Chicago Bears wide receiver Brandon Marshall has long been considered one of the very best pass-catchers in the NFL. He has been able to maintain consistent success throughout his career despite being a focus of opposing defensive coordinators.
While Marshall is best known for his ability to catch the football, he is also one of the best run-blockers at his position.
According to Pro Football Focus (subscription required), Marshall ranks first overall among qualifying wide receivers in blocking, receiving a total score of 5.9. Not only is Marshall's grade significantly above average (0.0), but it is also noticeably higher than second-ranked wide receiver Michael Floyd, who has received an overall blocking grade of 4.0 through Week 5.
Unfortunately, there are few statistics to measure wide receiver blocking outside of the Pro Football Focus grading system. As a result, the best way to prove a wide receiver is a standout blocker is through film analysis.
This first example took place during the Bears' Week 3 matchup against the New York Jets. On this particular offensive play, the Bears are going to run a jet sweep with wide receiver Alshon Jeffery. Marshall is lined up against Jets linebacker Calvin Pace on the left side of the formation.
The key here is Marshall's body position. He shifts his body so that he is facing Pace with his back to the hole Jeffery is intending to run through. This positioning allows Marshall to direct Pace away from the play while avoiding any possibility of receiving a holding penalty.
He sustains the block with perfect form, and Jeffery is able to run through the hole for a positive gain.
This next play occurred during the Bears' Week 2 matchup against the San Francisco 49ers. Running back Matt Forte is going to receive a toss from quarterback Jay Cutler and attempt to go around the right side. However, 49ers outside linebacker Ahmad Brooks sees the play developing and has a direct path to Forte before he even receives the toss.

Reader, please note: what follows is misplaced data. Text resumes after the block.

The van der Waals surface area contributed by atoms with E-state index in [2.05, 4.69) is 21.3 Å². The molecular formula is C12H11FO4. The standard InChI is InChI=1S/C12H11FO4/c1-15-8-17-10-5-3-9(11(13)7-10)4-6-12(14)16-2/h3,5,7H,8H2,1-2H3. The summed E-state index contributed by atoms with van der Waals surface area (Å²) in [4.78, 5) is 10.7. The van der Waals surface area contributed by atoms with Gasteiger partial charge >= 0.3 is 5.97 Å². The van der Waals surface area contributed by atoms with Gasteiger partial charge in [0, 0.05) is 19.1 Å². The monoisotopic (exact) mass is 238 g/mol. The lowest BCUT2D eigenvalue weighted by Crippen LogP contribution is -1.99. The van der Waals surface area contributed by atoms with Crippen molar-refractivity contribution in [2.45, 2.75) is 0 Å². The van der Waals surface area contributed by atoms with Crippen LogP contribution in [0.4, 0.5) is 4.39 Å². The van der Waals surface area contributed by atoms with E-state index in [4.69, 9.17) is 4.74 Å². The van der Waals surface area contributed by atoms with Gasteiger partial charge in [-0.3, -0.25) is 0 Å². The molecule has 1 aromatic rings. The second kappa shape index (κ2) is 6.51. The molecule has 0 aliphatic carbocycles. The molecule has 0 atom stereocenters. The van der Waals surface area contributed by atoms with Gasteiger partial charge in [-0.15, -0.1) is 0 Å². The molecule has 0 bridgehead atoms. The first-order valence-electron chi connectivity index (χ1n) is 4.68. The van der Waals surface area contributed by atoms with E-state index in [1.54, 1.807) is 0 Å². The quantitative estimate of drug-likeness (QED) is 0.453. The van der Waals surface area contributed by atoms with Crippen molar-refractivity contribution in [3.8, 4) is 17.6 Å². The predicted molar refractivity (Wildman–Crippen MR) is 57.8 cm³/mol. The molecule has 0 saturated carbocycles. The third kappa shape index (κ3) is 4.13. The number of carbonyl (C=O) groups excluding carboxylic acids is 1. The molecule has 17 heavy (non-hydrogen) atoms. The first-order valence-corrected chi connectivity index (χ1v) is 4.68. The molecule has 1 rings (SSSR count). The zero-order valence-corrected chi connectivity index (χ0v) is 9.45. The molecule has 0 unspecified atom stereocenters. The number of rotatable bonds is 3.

Just before Brooks shoots the gap, Marshall steps in. He redirects the 49er linebacker's route to the ball, allowing Forte to receive the toss and begin his rush attempt.
Had Marshall missed the block, this play likely would have resulted in a significant loss of yardage or worse.
This final play occurred during the Bears' Week 4 matchup against the Green Bay Packers. It is a very simple example of Marshall sustaining a block with perfect body position on the opposing defensive back, allowing Forte to run through a gaping hole.
Unfortunately, Packers linebacker A.J. Hawk (No. 50) is going to make the tackle before Forte can explode into Green Bay's secondary.
The ability to block as an elite pass-catching wide receiver has become somewhat of a lost art. No. 1 wide receivers are most frequently judged by their speed, athleticism and ability to create separation, run efficient routes and catch the football. Assuming a given player can do these things well, being able to block becomes more of a plus than an actual requirement.
Even if Marshall's blocking ability is considered to be just a bonus, it undoubtedly is a luxury that head coach Marc Trestman and the Bears are more than happy to have.